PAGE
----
Trump’s grip on the GOP remains firm, but is the former president stretching himself to thin?
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Former President Donald Trump returned to the crucial battleground state of Georgia this weekend to support the large slate of candidates he has endorsed in the Peach State.
At a large rally in Commerce, Ga. on Saturday evening, Trump said former Sen. David Perdue will “save Georgia,” praising the candidate he’s backing to try and oust Republican Gov. Brian Kemp.
The former president was also joined by former pro football star running back Herschel Walker, the clear front-runner in this year’s GOP Senate primary in Georgia.
While Walker is leagues ahead of his Republican rivals in both the polls and fundraising in the race to face off in November’s midterm elections against Democratic Sen. Raphael Warnock, Perdue is struggling in both key campaign metrics as he tries to knock off the conservative Kemp in the gubernatorial primary.
The former president lambasted the governor, arguing that “Trump voters will not go out and vote for Brian Kemp.”
Kemp, a one-time ally, earned Trump’s ire starting in late 2020, after Kemp certified now-President Biden’s narrow victory in Georgia in the presidential election following multiple recounts of the vote. Trump, who had unsuccessfully urged the governor and other top Republican officials in the state to overturn the results, has now returned to Georgia twice to campaign against Kemp. Trump for months urged Perdue to challenge the governor, and late last year he endorsed Perdue a day after the former senator launched his bid.
Perdue echoed Trump’s unfounded claims about the 2020 election, charging “our elections were absolutely stolen” and claiming that Kemp “sold us out.”
Trump remains the most popular and influential politician in the Republican Party, holding large rallies in states across the country. The former president is also a fundraising behemoth, hauling in massive amounts of money as he repeatedly flirts with making another White House run in 2024.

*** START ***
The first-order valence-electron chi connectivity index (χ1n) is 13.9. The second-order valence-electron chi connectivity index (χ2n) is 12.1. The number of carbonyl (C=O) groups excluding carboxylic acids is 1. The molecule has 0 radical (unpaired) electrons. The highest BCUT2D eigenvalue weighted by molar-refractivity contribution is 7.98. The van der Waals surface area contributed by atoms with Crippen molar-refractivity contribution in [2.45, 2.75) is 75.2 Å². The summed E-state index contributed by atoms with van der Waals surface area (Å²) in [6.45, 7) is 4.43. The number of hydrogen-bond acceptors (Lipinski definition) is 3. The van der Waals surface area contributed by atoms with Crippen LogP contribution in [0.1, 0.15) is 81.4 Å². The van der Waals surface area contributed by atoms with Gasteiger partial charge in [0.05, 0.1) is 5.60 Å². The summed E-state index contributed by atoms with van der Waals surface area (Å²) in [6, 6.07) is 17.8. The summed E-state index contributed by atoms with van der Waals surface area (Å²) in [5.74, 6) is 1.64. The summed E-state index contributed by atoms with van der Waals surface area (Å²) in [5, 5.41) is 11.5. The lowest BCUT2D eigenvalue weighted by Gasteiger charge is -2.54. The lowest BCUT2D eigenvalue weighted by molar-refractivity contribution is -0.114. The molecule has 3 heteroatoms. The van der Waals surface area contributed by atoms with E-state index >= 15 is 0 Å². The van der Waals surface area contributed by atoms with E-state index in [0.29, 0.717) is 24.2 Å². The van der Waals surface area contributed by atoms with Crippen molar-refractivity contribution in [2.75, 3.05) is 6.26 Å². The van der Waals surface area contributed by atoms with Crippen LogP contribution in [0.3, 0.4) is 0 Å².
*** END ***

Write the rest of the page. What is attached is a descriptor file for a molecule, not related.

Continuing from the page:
Trump continues to play a kingmaker’s role in the GOP primaries, and he has made scores of endorsements – unprecedented for a former president – that range from high-profile Senate and gubernatorial contests all the way down the ballot to state representative races.
Former U.S. President Donald Trump speaks at a ‘Save America’ rally in Commerce, Georgia, U.S., on Saturday, March 26, 2022. Trump is focusing most of his ire over losing the 2020 election on Georgia, where he will put his status as a GOP kingmaker on the line on Saturday to turn voters against the states Republican governor and other party incumbents. Photographer: Elijah Nouvelage/Bloomberg via Getty Images
(Photographer: Elijah Nouvelage/Bloomberg via Getty Images)
“The democratic process has never before seen the kind of power that President Trump’s endorsement has heading into the primary season,” Trump communications director Taylor Budowich told Fox News.
But Perdue and some other candidates Trump is backing so far have failed to launch.
“I think Trump has overextended himself in Georgia,” Georgia-based conservative talk show host and nationally known political blogger Erick Erickson said.
Pointing to some down ballot candidates Trump has endorsed in Georgia, Erickson told Fox News that “we are two months from the primary, many of these candidates have no ground operation, and no get out the vote operation, and no money to build either or raise their name ID. They’re relying on Trump for all that … and Trump doesn’t seem to be throwing big money their way.”
Chip Lake, a veteran Georgia-based Republican consultant, emphasized that “anytime the former president — who’s still very popular in the state and very popular with Republicans everywhere — takes time out of his schedule and comes down and campaigns with you, it’s going to be helpful. It’s going to help energize the base.”